Well-known auto groups Magna International Inc. and Continental AG have revealed plans to perform a joint the first test of self-driving automotive systems as they apply to border crossings between countries. Although the exact date of the test has not yet been revealed, as of this writing, it has been reported that the autonomous vehicles will run from somewhere in Southeast Michigan to Sarnia, Ontario. The test itself is expected to push up against the unique challenge that can crop up when crossing borders, including differing driving laws and road signs. The companies will use two self-driven vehicles, with a specific focus on gathering data about how the machine learning reacts as they cross over the Detroit-Windsor Tunnel and the Blue Water Bridge – which represent roads commonly taken by people moving between Canada and the U.S. Human drivers will cover a portion of the driving duties because the test is set to focus on the border crossing itself, but the A.I. will conduct the crossing.
Both of the groups involved have had years of experience in developing electronic systems for the more run-of-the-mill, human piloted vehicles more often seen on the road today. Continental has specialized in braking systems, interior electronics, safety, and other key automotive components. Magna, on the other hand, is a leading Canadian automotive supply that also has some history in automobile electronics. That also makes the test an important one. That's because it involves two automotive entities that have a substantial amount of know-how with regards to making those types of components functional and reliable under varying circumstances. It also represents a significant shift in gears for Continental, with the partnership possibly showing a fundamental shift from in-country driving, to what are probably more realistic customer expectations in many parts of the world.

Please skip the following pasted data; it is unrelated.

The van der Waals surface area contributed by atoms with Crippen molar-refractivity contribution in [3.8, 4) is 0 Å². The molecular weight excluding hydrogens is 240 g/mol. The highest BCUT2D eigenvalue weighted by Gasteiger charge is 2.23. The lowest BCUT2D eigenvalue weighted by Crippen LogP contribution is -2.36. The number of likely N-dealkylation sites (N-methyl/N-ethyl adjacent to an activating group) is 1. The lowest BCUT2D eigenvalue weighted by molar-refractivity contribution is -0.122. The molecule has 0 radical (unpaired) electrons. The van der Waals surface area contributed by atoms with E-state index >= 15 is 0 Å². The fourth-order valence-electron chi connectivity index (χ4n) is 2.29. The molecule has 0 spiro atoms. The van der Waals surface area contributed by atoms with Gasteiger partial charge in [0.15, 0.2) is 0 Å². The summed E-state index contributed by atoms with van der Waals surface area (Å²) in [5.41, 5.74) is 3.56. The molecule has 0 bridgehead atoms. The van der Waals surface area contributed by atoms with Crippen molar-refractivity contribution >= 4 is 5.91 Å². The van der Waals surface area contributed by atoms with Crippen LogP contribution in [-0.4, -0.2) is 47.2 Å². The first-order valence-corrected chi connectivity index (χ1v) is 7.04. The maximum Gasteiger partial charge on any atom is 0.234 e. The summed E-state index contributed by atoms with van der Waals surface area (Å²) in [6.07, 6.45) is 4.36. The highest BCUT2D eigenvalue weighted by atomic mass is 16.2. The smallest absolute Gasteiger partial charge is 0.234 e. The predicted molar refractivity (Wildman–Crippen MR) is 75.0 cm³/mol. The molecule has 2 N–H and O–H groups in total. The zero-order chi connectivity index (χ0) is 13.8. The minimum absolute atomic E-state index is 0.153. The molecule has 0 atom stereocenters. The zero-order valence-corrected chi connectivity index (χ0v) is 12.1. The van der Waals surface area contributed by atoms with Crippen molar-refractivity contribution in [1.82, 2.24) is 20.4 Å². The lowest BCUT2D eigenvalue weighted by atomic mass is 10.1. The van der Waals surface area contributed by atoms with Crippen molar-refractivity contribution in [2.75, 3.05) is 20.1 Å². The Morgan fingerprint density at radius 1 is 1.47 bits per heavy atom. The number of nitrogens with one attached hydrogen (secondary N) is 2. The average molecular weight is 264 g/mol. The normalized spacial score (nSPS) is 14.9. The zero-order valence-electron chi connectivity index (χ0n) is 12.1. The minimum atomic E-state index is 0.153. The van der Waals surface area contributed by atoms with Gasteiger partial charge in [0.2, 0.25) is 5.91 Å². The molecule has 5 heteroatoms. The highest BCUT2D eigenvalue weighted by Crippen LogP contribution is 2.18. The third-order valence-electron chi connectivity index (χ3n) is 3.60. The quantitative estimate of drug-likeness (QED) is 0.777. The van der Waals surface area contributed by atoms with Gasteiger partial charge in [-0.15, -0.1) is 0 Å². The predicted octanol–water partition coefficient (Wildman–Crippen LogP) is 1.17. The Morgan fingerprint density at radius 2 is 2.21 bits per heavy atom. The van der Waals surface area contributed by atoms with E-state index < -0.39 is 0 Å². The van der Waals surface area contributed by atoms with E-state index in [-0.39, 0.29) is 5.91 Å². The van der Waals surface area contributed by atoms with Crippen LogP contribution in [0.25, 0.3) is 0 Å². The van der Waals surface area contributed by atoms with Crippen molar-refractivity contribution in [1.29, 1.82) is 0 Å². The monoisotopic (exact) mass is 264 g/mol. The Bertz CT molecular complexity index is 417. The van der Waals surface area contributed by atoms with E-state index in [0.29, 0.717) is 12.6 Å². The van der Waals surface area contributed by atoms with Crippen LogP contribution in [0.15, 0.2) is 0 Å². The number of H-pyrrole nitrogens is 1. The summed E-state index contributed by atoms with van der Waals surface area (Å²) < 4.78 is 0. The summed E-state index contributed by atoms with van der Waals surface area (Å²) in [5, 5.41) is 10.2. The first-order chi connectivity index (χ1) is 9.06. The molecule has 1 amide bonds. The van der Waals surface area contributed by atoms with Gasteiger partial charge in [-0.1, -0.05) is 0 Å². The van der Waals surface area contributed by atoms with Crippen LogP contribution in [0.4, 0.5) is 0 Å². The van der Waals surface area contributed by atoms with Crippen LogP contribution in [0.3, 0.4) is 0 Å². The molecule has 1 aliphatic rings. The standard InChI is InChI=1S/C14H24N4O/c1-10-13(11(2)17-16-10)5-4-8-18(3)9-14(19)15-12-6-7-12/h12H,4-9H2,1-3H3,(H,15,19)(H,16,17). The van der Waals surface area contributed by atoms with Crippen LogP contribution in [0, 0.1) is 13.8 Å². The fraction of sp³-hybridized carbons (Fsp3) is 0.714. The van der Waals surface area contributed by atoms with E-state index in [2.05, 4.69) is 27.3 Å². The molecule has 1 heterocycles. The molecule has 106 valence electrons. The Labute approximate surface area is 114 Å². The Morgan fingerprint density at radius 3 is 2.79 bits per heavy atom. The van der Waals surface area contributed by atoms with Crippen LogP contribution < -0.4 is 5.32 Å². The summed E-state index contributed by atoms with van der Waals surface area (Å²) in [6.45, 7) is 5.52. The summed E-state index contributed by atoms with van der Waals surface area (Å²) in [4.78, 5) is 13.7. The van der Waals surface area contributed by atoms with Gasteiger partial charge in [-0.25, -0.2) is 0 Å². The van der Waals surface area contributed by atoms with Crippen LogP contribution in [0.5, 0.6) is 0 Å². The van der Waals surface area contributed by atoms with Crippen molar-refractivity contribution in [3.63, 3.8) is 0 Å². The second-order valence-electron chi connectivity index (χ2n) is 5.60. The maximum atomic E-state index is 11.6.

The results of the test, if and when they are revealed, should also bring the industry a step closer to understanding what roles autonomous vehicles can play in the near future, and what roles drivers will need to continue playing for a while longer. Of course, the cross-border run will also be yet another test for the usual pieces of an autonomous vehicle, including systems comprised of cameras, radar, and lidar. That's one step closer to bringing truly A.I.-driven chauffeurs to life and reducing many of the dangers associated with driving long distances, between countries, and driving in general.